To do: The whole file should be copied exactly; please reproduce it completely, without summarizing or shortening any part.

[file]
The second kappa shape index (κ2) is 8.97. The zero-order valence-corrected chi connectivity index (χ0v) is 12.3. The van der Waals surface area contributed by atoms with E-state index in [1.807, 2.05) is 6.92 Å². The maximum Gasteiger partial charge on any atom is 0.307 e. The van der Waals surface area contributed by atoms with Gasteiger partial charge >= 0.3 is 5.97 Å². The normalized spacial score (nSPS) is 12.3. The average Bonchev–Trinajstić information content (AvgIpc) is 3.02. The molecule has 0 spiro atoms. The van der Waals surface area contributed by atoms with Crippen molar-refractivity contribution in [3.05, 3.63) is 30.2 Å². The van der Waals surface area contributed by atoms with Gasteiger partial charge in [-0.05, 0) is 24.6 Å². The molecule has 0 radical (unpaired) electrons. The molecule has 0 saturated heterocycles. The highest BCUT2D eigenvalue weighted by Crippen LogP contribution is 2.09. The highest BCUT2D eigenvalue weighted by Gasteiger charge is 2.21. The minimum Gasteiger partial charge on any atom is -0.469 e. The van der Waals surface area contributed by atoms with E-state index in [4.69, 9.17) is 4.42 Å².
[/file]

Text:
The second kappa shape index (κ2) is 8.97. The zero-order valence-corrected chi connectivity index (χ0v) is 12.3. The van der Waals surface area contributed by atoms with E-state index in [1.807, 2.05) is 6.92 Å². The maximum Gasteiger partial charge on any atom is 0.307 e. The van der Waals surface area contributed by atoms with Gasteiger partial charge >= 0.3 is 5.97 Å². The normalized spacial score (nSPS) is 12.3. The average Bonchev–Trinajstić information content (AvgIpc) is 3.02. The molecule has 0 spiro atoms. The van der Waals surface area contributed by atoms with Crippen molar-refractivity contribution in [3.05, 3.63) is 30.2 Å². The van der Waals surface area contributed by atoms with Gasteiger partial charge in [-0.05, 0) is 24.6 Å². The molecule has 0 radical (unpaired) electrons. The molecule has 0 saturated heterocycles. The highest BCUT2D eigenvalue weighted by Crippen LogP contribution is 2.09. The highest BCUT2D eigenvalue weighted by Gasteiger charge is 2.21. The minimum Gasteiger partial charge on any atom is -0.469 e. The van der Waals surface area contributed by atoms with E-state index in [4.69, 9.17) is 4.42 Å².